Han Dynasty: 206 BC – 220 AD

Han Dynasty

The Han Dynasty is normally regarded as being split into three distinct periods.

The Silk Road represents the entire Han Dynasty in Emperor although no scenario is actually set within the Qin period.

Western Han 206 BC – 9 AD

The Western Han Dynasty was founded by a commoner, Liu Pang, who was one of the rebel generals who fought the Qin. He renamed himself Han Kao Tsu and built his capital at Changan. The Han continued the stable centralised government of the Qin but were much more aware of the conditions of the peasants as they subscribed to Confucianism rather than Legalism which meant that they chose only competent men for office, with written examinations, and a university was established to prepare students. New discoveries were made such as how to make paper, the beginnings of porcelain and even a primitive seismograph. They gained control of the Silk Road along which trade could be made with the Roman world. However the northern nomadic tribes were always troublesome and it was economic problems resulting from the constant warfare that signalled the end of the first part of the Han Dynasty. The war was expensive and they depended on taxation for a large part of their income but the wealthy started to avoid paying tax, making the tax burden on the peasants impossible. The peasants had had enough and revolted.

The Emperor commissions you to build his new capital, Chang-an. It’s to be an impressive city but with the capactiy to produce a lot of food as famine is a problem throughout the Empire because of the constant warfare ruining farms. The Xiongnu still threaten, but may be appeased if their demands for silk are met. On the other hand, they may not. Three generations later you return to Annam, to build a strong and impressive city. Meanwhile, back in Chang-an you are made Commissioner of Trade. An envoy has returned from far-off lands to say that they prize Chinese goods, particularly silk. You are to oversee trade, sending silk in return for their jade and spices. This is the beginning of the Silk Road. The Emperor also wishes a Grand Tumulus to be built ready for when he needs it. The Xiongnu are still threatening, but the Emperor wants to expand his empire north and east and wants a new city built at Lo-lang. The Korean natives are not friendly, so weapons and troops are necessary as well as creating a Great Temple to impress them. Finally you are sent to the Taklamakan Desert to establish a trading village at Loulan.

Xin 9 AD – 24 AD

Wang Mang deposed the infant Emperor and declared himself Emperor with the intention of sorting out the unfairness between the classes. Slavery was abolished and state monopolies on salt, iron and coins were strengthened. Land was taken from the rich and given to the peasants. His ideas were good but his military was weak and the northern barbarians took advantage of this and conquered large parts of the north. Nature took a hand too and a series of floods destroyed the irrigation system causing widespread starvation. A peasant secret society, the Red Eyebrows, started a revolution in 18 AD and finally, five years later, captured the capital and executed Wang Mang. Unfortunately there was no-one obvious to take over as Emperor so there was a further 2 years’ fighting between the different factions until a wealthy landowner, Liu Xiu, with a large army seized the government and, since he was related to the previous Han rulers, he declared the Han Dynasty restored.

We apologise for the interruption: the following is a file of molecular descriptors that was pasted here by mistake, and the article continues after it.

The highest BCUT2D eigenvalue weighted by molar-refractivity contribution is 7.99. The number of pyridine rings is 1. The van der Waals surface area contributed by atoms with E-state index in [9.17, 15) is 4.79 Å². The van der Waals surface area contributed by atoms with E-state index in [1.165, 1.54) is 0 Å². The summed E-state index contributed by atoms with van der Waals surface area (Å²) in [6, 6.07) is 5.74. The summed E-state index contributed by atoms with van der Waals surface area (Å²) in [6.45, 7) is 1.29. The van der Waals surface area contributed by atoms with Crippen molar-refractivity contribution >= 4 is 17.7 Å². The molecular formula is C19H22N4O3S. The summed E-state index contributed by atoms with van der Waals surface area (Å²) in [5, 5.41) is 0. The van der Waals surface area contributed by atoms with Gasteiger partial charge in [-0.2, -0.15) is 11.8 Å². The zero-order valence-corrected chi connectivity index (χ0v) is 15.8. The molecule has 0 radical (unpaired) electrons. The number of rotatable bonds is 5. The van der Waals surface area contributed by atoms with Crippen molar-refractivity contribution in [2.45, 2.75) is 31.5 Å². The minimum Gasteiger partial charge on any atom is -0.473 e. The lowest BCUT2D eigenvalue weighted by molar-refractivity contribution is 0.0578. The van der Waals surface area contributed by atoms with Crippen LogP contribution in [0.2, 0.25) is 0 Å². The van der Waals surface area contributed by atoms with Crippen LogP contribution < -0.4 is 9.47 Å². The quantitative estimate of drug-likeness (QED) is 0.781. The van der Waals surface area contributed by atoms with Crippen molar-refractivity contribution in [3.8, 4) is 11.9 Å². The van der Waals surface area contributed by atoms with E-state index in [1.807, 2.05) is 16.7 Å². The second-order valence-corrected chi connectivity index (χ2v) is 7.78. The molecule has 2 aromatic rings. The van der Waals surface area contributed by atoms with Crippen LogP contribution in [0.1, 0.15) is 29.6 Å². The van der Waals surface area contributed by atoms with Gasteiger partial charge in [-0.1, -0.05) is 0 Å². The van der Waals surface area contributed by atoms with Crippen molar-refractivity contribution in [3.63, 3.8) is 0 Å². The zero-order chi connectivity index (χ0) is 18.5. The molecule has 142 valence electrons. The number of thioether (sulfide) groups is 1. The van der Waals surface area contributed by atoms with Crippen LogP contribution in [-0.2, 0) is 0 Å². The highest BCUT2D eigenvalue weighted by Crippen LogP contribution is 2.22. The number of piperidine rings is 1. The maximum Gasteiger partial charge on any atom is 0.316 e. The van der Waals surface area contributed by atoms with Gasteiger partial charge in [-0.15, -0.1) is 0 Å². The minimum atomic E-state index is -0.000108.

Eastern Han 25 AD – 220 AD

Right from the start there were problems with adminstrative weakness and inefficiency. The country was very poor and Liu Xiu tried to reform it by lowering taxes and rebuilding the irrigation systems. A little later Emperor He repealed the salt and iron monopolies and encouraged bronze and textile production. As a result trade reached new heights. Buddhism was imported from India in the 1st century.

However, as had so often happened before, the government split into different factions – the eunuchs and the bureaucrats being the two main ones. A Daoist sect of the army called the Yellow Turbans (so called because they tied yellow scarves round their heads) rebelled and it took over thirty years to pacify them. The government couldn’t deal with a population shift from the northern Yellow River to the southern Yangzi and, the downfall of many other Dynasties, they couldn’t control the northern barbarians (the former being a result of the latter). There was a small rebellion in the north and they lost control in the provinces so Emperor Xian abdicated in favour of Caopi who proclaimed himself first Emperor of the new Wei Dynasty.

The flooding of the Yellow River and resulting famine during Wang Mang’s reign and the sacking of Chang-an, a new capital is to be built further east at Luoyang. You are also to reinstate the Silk Road. Once successful with this, you are to go to extend the earthen Great Wall west. The Xiongnu are still a problem and the Silk Road is under threat. Steel has now been discovered so at least your weapons will be stronger. Finally you return to the capital of Luoyang. Buddhism has been brought to China and you are charged with ensuring that it is spread throughout the capital. Paper has also been discovered and can be made by soaking, pulping and drying hemp. However the Dynasty is coming to an end. A large revolt, 300,000 strong, was barely crushed then a few years later a general was murdered and the Emperor taken hostage. He finally abdicated and the Han Dynasty ended with the empire split in three.

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